I appreciate a compelling headline, but “The Walls that Divide Us” in today’s Globe and Mail is way over the top. For building the myth of “internal trade barriers,” Barrie McKenna’s column should have been entitled, “Another Brick in the Wall.” Three claims are especially questionable. First, “A recent back-of-the-envelope calculation by the Macdonald-Laurier Institute puts […]

Conference Board to Review Potash

Today, the Government of Saskatchewan announced that it is engaging the Conference Board of Canada to analyze the proposed Potash Corporation of Saskatchewan takeover. My first thought is to hope that the Conference Board does a better job on potash than it did on TILMA. My second thought is, “Doesn’t Saskatchewan have a civil service?” […]

Krugman on Rowe

I got this wrong first time round. Krugman commends Nick Rowe over at Worthwhile Canadian Initiative for his spirited views and writing on monetary policy.

One Million Served

One million. No, it’s not the number of posts that Armine has written about the census. (I count only 32.) A million is the number of times this blog has been viewed since Marc started it back in the summer of 2006. It has been an eventful few years in Canadian economics: the commodity “super […]

Tempests in a Libertarian Teapot

The Macdonald-Laurier Institute, which has been leading the charge against mostly unidentified “inter-provincial trade barriers,” is now posting complaints about the “intrusive” census long form. Are different-sized cream containers in various provinces and having to spend 20 minutes filling out a form once every couple of decades really the worst problems facing libertarians in Canada? […]

Debating Interprovincial Trade

Over at the Macdonald-Laurier Institute, Robert Knox has tried to rebut my rebuttal of his C. D. Howe Institute paper. (I am still waiting for a rebuttal of my rebuttal of his more recent Macdonald-Laurier Institute paper.) Knox’s post sheds light on how his side of the debate sees the issue. But I begin with […]

Corporate Canada’s Recovery: More Cash, Less Investment

There has been a persistent drumbeat in the American business press about corporations accumulating cash. The argument is that, while corporations are making solid profits now, they are not investing in the US for fear of anti-business policies in the future. Obama has allegedly spooked corporate America into hoarding cash rather than investing. To test […]

Supercorp Flop – You Read It Here First

The front page of today’s Globe and Mail (Ontario Edition) proclaims, “Supercorp is dead.” The story goes on to note, “many government insiders have suggested that opponents of a potential deal got too much of a head start on framing the issue.” Indeed, this blog got a head start framing the issue back in December, […]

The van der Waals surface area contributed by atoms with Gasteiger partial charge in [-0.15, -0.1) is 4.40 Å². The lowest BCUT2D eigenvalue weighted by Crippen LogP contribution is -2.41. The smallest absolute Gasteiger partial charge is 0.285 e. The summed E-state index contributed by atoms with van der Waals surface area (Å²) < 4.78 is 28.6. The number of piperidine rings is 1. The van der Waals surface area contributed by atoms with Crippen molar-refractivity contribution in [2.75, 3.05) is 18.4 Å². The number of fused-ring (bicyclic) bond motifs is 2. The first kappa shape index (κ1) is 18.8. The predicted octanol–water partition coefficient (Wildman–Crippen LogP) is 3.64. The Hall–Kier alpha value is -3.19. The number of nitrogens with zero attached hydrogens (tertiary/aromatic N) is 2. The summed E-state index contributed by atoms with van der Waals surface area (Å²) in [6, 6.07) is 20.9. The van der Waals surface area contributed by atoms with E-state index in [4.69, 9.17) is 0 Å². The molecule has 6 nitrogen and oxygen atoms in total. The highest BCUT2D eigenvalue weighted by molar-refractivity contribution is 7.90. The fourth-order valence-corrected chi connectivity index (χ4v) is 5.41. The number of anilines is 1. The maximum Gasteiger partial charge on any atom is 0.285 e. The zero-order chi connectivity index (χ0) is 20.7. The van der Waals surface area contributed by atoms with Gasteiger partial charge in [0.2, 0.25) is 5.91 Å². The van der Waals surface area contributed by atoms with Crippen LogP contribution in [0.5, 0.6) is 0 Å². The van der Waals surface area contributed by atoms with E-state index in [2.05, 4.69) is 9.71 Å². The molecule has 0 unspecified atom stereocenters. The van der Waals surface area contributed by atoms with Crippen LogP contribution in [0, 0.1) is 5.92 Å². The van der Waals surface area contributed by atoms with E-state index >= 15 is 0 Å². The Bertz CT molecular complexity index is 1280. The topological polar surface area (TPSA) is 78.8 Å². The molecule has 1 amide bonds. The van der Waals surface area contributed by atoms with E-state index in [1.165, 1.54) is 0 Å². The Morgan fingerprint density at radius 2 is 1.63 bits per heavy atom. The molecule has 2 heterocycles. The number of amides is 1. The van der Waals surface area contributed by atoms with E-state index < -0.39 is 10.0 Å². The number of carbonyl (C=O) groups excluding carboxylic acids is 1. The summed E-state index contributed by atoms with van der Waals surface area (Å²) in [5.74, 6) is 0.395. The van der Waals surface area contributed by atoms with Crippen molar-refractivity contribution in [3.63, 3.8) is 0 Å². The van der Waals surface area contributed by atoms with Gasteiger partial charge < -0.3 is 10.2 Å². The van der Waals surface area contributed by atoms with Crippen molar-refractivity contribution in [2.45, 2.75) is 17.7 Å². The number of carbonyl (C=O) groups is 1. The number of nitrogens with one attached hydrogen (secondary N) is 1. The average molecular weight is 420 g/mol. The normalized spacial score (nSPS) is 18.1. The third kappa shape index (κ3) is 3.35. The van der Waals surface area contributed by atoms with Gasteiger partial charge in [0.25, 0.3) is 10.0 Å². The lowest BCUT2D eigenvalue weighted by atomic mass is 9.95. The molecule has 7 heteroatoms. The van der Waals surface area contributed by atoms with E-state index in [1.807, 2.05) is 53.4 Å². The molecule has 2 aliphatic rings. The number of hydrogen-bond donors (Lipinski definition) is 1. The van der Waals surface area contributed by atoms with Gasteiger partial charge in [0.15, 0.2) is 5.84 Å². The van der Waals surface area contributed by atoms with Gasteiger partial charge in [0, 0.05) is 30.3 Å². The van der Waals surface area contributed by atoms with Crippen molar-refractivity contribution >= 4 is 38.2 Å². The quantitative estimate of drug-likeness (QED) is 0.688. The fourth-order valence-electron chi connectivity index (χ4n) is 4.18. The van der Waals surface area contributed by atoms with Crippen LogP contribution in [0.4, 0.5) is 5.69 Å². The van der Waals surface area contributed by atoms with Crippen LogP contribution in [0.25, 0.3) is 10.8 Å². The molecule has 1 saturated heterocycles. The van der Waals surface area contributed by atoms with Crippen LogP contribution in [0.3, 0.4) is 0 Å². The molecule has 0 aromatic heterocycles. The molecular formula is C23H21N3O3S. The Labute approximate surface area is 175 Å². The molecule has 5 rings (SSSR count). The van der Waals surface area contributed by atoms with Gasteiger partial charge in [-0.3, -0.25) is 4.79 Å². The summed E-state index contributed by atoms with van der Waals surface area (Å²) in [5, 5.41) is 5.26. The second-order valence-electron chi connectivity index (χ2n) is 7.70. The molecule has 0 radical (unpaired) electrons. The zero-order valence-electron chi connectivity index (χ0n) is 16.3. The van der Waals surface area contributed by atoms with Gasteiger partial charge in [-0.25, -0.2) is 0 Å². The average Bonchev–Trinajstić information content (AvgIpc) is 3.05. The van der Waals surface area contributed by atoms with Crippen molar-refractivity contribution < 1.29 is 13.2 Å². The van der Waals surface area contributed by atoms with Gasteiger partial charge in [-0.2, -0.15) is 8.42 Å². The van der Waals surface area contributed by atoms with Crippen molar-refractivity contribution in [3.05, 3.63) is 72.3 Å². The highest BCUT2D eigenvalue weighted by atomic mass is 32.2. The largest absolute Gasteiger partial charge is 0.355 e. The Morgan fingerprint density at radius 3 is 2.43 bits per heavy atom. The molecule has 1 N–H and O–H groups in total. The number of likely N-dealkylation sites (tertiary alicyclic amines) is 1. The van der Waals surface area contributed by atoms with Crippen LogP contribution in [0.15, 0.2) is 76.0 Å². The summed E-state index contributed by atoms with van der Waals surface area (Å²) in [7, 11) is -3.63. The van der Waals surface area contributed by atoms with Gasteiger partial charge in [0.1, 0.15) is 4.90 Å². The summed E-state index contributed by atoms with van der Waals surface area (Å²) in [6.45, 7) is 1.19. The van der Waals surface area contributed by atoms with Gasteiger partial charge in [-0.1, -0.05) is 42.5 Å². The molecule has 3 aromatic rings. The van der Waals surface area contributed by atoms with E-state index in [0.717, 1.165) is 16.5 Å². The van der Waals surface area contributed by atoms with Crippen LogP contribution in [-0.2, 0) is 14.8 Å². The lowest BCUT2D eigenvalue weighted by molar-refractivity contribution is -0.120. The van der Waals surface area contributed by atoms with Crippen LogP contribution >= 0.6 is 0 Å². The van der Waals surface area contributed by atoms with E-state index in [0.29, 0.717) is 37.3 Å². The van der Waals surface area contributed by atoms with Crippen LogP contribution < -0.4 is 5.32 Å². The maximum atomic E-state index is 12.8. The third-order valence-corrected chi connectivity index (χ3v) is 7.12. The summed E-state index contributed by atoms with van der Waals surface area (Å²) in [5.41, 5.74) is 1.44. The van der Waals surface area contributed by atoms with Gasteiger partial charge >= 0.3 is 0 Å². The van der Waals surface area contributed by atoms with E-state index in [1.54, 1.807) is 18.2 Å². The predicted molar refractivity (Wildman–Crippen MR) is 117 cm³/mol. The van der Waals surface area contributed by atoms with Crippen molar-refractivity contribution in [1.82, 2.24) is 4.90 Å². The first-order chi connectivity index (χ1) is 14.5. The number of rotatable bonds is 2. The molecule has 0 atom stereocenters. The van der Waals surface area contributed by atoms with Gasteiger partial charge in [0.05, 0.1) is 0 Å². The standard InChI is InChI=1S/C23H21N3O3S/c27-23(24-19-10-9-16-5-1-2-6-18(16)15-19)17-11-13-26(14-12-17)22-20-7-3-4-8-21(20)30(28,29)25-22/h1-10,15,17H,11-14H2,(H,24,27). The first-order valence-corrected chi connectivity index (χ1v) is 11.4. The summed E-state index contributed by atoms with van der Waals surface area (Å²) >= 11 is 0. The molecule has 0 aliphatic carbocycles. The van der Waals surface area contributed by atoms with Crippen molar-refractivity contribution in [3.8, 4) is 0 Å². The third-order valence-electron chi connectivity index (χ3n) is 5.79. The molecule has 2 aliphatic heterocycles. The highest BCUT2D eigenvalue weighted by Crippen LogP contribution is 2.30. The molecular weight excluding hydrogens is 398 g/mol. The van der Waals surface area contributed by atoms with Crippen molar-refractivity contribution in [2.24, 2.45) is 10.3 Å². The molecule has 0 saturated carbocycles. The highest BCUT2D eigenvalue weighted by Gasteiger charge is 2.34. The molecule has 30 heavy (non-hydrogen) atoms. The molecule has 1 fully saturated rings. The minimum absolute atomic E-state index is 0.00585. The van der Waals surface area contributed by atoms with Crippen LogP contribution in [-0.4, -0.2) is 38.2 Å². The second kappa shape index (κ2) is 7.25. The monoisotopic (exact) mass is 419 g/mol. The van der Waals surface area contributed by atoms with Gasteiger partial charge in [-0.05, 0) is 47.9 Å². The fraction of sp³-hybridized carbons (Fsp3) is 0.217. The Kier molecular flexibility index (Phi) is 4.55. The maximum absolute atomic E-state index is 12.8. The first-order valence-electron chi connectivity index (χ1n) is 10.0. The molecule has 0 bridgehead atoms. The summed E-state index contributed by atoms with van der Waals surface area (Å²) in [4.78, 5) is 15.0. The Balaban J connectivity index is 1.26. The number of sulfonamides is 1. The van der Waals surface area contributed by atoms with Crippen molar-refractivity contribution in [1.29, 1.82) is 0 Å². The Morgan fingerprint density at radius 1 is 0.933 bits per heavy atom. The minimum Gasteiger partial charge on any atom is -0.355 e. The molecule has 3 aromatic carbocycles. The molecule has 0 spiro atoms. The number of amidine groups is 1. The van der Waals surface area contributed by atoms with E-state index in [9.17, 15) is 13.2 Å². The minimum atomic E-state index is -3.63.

Depressing Protectionism?

The notion that tariffs caused the Great Depression has been repeatedly invoked in opposition to allegedly protectionist policies and to press ahead with deregulatory “free trade” deals. Also, the current collapse of international trade is sometimes cited to suggest a rising tide of protectionism today. Yesterday, Paul Krugman had an excellent post debunking the underlying […]

Maxime Bernier Jumps the Shark

Through a series of speeches and Financial Post op-eds, former cabinet minister Maxime Bernier has been setting out an uncompromising right-wing agenda. He had Andrew Coyne applauding his proposal to freeze public spending. He had Stephen Gordon tweeting in support of his proposal to eliminate corporate taxes. But his latest proposal has already been rebuked by […]

Altucher’s Home Economics

Among TV financial pundits, I enjoy watching James Altucher. I have particularly appreciated his advocacy of no-nonsense quantitative easing by the European Central Bank, as opposed to the half measures unveiled so far. (My viewership has not been systematic enough to form an opinion of his stock tips.) I was recently pleased to discover that […]

Corporate Tax Incidence and Social Democracy

Over at Worthwhile Canadian Initiative, Stephen Gordon critiques the last federal NDP platform’s reference to “Canada’s wealthiest corporations” on the grounds that people, not corporations, own things. But as Declan points out in several pithy comments on Stephen’s post, corporations clearly can and do own things. The corporations that own the most valuable things in […]

Open Ontario: Kinsella vs. Hudak

Yesterday afternoon, I caught the subway down to Queen’s Park to find out whether the throne speech would shed any light on the provincial government’s privatization plans. As it turned out, the speech included only a couple of lines on Crown corporations. But I ran into blogger extraordinaire Warren Kinsella at the legislature and note […]

Carbon Caps and Capital – You Read It Here First

A TD-Pembina-Suzuki study released seven weeks ago projected that cutting Canada’s carbon emissions by 20% below 2006 levels, or even 25% below 1990 levels, would only modestly reduce overall Canadian GDP. Last week, Jack Mintz critiqued this study for positing a fixed amount of capital investment in Canada. Under this highly dubious assumption, climate policy […]

Employment Data: Working on a Mystery

This blog flagged, and Worthwhile Canadian Initiative pursued, a striking discrepancy in July’s employment data. The Survey of Employment, Payrolls and Hours (SEPH) indicated that employers paid 74,000 more employees. Conversely, the Labour Force Survey (LFS) had indicated that employers paid 79,000 fewer employees in July. This difference of 153,000 exceeds 1% of Canada’s workforce. […]